And then, suddenly, a villain came skiing by with a machine gun and strafed me. Only, he didn’t miss. In fact, in the fusillade I took like eight hits to the chest. I couldn’t believe it. I mean, I never thought I was invulnerable; I’d been wounded before, even tortured, and once almost got sawed in half by a laser … but to just be hit, multiple times, by simple gunfire, at point-blank? Unbelievable. I turned to Felix. “I’ve got like eight holes in my chest!” I whispered. “I’m gonna die!”
Felix dropped to one knee to check out my wounds. He looked me over, intently, puzzled, like he was troubleshooting something under the hood of a car. I realized, probably at the same moment he did, that I wasn’t spouting blood like I should have been. Bulletproof vest? No, I hadn’t worn one. I probably should have. Where had I seen that? Ah, right, it was an episode of “Starsky & Hutch” I saw as a kid. You see Hutch get shot and he crumples to the ground and you think your hero is dead, and then suddenly he's okay because—aha!—he had a bulletproof vest! Why were they showing that on TV? Is that anything our children ought to be seeing?
Finally Felix spoke: “You were shot at such close range, the bullets have cauterized the holes. You’re not going to bleed to death.” I must have looked hopeful because he quickly added, “But you’re still gonna die!”
Unlike the standard plot, where I get myself out of one terrifying scrape after another, now I found myself in a long, slow, depressing dénouement. Q fitted me with a (very basic) heart rate monitor, and over the next few days I watched with bitter resignation as my pulse rate dropped progressively lower. I received no actual medical attention, as it was universally acknowledged I was a goner, but more and more medical researchers began following me around, documenting my amazingly slow death. Now and then one would take my vital signs, and once or twice somebody held a stethoscope to my back and had me cough. Nobody wore surgical masks; after all, my bullet wounds weren’t contagious. The researchers’ overall response was that of fascination. I never actually died; I suppose the dream ended when I (or rather, Dana) woke up.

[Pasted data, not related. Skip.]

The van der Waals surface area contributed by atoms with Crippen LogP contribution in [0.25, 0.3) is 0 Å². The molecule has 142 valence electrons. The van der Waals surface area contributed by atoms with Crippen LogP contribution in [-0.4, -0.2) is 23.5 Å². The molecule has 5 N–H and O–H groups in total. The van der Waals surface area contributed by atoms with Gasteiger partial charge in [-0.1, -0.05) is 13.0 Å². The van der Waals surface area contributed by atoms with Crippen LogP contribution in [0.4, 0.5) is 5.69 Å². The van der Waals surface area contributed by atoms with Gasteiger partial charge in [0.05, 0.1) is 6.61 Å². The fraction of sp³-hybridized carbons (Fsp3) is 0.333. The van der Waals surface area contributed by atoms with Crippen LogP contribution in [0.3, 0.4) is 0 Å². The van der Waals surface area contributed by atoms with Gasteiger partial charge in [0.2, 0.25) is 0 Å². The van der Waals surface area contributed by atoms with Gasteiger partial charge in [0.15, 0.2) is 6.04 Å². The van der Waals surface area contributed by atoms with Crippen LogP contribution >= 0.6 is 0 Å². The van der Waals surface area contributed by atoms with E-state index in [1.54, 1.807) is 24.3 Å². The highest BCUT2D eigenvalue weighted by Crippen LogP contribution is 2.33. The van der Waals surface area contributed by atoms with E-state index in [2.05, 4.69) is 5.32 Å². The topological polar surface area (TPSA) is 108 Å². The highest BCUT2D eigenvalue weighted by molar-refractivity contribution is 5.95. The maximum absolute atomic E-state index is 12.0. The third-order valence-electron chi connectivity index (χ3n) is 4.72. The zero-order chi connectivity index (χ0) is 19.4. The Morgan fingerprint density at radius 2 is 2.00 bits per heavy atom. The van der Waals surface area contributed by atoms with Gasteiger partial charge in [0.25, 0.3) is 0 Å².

I’m not of the belief that dreams are actually that useful in gaining an understanding of the self. I truly believe that many, if not most, dreams are completely nonsensical, and ultimately mean nothing. Sure, our subconscious is involved, but so is pure chance. Did my subconscious start meowing outside the bedroom door at 3 a.m. and make me dream about my cat? No, the cat did. Did my subconscious tell me to eat all that spicy Thai food right before bed? Did it tell me to watch “Let the Right One In?”
That said, this dream offers a fairly obvious interpretation. Bond—though intelligent, unflappable, and constitutionally solid—does not know how to die gracefully. Watching himself slowly expire, he is, for the first time, completely powerless. He could insist on having his dignity respected, but what would be the point?
If my subconscious is trying to tell me anything, perhaps it’s that in denying the inevitably of my own death—which I certainly do—I am engaging in pure fantasy, no less so than when I daydream about being James Bond. To which I say, so what? By the time the next Bond movie comes out, the franchise will be fifty years old, but Daniel Craig will be only be forty-four, and I’ll only be forty-three. I’ve still got time.
dana albert blog